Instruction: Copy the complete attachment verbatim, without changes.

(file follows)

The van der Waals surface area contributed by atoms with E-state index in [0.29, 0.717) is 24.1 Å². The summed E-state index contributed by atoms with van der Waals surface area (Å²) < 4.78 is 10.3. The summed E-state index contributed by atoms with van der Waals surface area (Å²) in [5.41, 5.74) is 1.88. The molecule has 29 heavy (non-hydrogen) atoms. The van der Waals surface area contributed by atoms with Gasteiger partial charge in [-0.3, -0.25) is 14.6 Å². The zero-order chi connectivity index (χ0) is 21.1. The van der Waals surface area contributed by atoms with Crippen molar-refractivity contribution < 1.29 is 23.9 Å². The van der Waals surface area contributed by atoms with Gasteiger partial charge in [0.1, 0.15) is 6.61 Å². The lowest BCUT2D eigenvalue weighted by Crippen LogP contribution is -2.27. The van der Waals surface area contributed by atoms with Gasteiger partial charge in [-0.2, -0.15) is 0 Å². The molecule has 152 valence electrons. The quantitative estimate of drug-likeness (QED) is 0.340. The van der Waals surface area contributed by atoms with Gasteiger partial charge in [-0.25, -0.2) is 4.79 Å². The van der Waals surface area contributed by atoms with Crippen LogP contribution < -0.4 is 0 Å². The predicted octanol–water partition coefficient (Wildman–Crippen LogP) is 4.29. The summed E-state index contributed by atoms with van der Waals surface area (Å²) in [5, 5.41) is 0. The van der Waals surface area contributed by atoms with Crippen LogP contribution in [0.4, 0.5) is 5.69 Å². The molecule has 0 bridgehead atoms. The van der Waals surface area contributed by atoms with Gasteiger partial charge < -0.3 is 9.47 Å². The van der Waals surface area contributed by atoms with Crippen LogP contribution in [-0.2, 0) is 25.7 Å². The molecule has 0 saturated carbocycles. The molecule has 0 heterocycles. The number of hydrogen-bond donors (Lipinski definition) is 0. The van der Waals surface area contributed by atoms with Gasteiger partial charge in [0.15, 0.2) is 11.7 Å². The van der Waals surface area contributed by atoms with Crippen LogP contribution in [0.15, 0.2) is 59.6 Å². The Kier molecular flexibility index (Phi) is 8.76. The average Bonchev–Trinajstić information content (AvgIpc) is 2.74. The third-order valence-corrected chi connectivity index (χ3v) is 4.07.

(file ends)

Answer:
The van der Waals surface area contributed by atoms with E-state index in [0.29, 0.717) is 24.1 Å². The summed E-state index contributed by atoms with van der Waals surface area (Å²) < 4.78 is 10.3. The summed E-state index contributed by atoms with van der Waals surface area (Å²) in [5.41, 5.74) is 1.88. The molecule has 29 heavy (non-hydrogen) atoms. The van der Waals surface area contributed by atoms with Gasteiger partial charge in [-0.3, -0.25) is 14.6 Å². The zero-order chi connectivity index (χ0) is 21.1. The van der Waals surface area contributed by atoms with Crippen molar-refractivity contribution < 1.29 is 23.9 Å². The van der Waals surface area contributed by atoms with Gasteiger partial charge in [0.1, 0.15) is 6.61 Å². The lowest BCUT2D eigenvalue weighted by Crippen LogP contribution is -2.27. The van der Waals surface area contributed by atoms with Gasteiger partial charge in [-0.2, -0.15) is 0 Å². The molecule has 152 valence electrons. The quantitative estimate of drug-likeness (QED) is 0.340. The van der Waals surface area contributed by atoms with Gasteiger partial charge in [-0.25, -0.2) is 4.79 Å². The van der Waals surface area contributed by atoms with Crippen LogP contribution < -0.4 is 0 Å². The predicted octanol–water partition coefficient (Wildman–Crippen LogP) is 4.29. The summed E-state index contributed by atoms with van der Waals surface area (Å²) in [5, 5.41) is 0. The van der Waals surface area contributed by atoms with Crippen LogP contribution in [0.4, 0.5) is 5.69 Å². The molecule has 0 bridgehead atoms. The van der Waals surface area contributed by atoms with Gasteiger partial charge < -0.3 is 9.47 Å². The van der Waals surface area contributed by atoms with Crippen LogP contribution in [-0.2, 0) is 25.7 Å². The molecule has 0 saturated carbocycles. The molecule has 0 heterocycles. The number of hydrogen-bond donors (Lipinski definition) is 0. The van der Waals surface area contributed by atoms with Gasteiger partial charge in [0.15, 0.2) is 11.7 Å². The van der Waals surface area contributed by atoms with Crippen LogP contribution in [0.15, 0.2) is 59.6 Å². The Kier molecular flexibility index (Phi) is 8.76. The average Bonchev–Trinajstić information content (AvgIpc) is 2.74. The third-order valence-corrected chi connectivity index (χ3v) is 4.07.